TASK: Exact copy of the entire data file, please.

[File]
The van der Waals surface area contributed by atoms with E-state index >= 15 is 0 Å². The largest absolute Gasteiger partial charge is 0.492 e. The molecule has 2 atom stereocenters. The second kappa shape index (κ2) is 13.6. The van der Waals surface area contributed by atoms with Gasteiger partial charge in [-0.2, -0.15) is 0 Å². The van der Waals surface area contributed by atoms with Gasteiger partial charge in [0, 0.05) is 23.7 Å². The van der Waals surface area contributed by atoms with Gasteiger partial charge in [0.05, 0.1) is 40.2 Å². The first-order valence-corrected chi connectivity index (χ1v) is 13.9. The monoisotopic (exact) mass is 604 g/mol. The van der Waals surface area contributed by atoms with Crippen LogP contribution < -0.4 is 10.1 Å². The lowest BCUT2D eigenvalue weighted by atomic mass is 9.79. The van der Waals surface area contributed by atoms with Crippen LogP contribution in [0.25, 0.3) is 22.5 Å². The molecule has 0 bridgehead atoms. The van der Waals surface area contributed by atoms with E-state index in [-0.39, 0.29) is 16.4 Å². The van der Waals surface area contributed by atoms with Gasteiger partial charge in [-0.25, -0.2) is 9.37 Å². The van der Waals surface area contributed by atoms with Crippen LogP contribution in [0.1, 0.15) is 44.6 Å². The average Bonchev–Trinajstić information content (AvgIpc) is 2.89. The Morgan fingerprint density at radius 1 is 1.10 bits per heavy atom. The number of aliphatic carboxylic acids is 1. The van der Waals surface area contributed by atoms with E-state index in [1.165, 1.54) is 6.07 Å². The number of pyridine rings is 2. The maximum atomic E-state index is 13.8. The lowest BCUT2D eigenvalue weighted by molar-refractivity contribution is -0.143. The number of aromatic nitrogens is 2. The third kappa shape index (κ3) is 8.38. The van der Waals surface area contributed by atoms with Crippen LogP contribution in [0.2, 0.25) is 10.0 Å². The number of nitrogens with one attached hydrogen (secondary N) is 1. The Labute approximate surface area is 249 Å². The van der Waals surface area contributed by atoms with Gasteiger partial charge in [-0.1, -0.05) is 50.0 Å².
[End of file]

The van der Waals surface area contributed by atoms with E-state index >= 15 is 0 Å². The largest absolute Gasteiger partial charge is 0.492 e. The molecule has 2 atom stereocenters. The second kappa shape index (κ2) is 13.6. The van der Waals surface area contributed by atoms with Gasteiger partial charge in [-0.2, -0.15) is 0 Å². The van der Waals surface area contributed by atoms with Gasteiger partial charge in [0, 0.05) is 23.7 Å². The van der Waals surface area contributed by atoms with Gasteiger partial charge in [0.05, 0.1) is 40.2 Å². The first-order valence-corrected chi connectivity index (χ1v) is 13.9. The monoisotopic (exact) mass is 604 g/mol. The van der Waals surface area contributed by atoms with Crippen LogP contribution < -0.4 is 10.1 Å². The lowest BCUT2D eigenvalue weighted by atomic mass is 9.79. The van der Waals surface area contributed by atoms with Crippen LogP contribution in [0.25, 0.3) is 22.5 Å². The molecule has 0 bridgehead atoms. The van der Waals surface area contributed by atoms with E-state index in [-0.39, 0.29) is 16.4 Å². The van der Waals surface area contributed by atoms with Gasteiger partial charge in [-0.25, -0.2) is 9.37 Å². The van der Waals surface area contributed by atoms with Crippen LogP contribution in [0.1, 0.15) is 44.6 Å². The average Bonchev–Trinajstić information content (AvgIpc) is 2.89. The Morgan fingerprint density at radius 1 is 1.10 bits per heavy atom. The number of aliphatic carboxylic acids is 1. The van der Waals surface area contributed by atoms with E-state index in [1.165, 1.54) is 6.07 Å². The number of pyridine rings is 2. The maximum atomic E-state index is 13.8. The lowest BCUT2D eigenvalue weighted by molar-refractivity contribution is -0.143. The number of aromatic nitrogens is 2. The third kappa shape index (κ3) is 8.38. The van der Waals surface area contributed by atoms with Crippen LogP contribution in [0.2, 0.25) is 10.0 Å². The number of nitrogens with one attached hydrogen (secondary N) is 1. The Labute approximate surface area is 249 Å². The van der Waals surface area contributed by atoms with Gasteiger partial charge in [-0.1, -0.05) is 50.0 Å².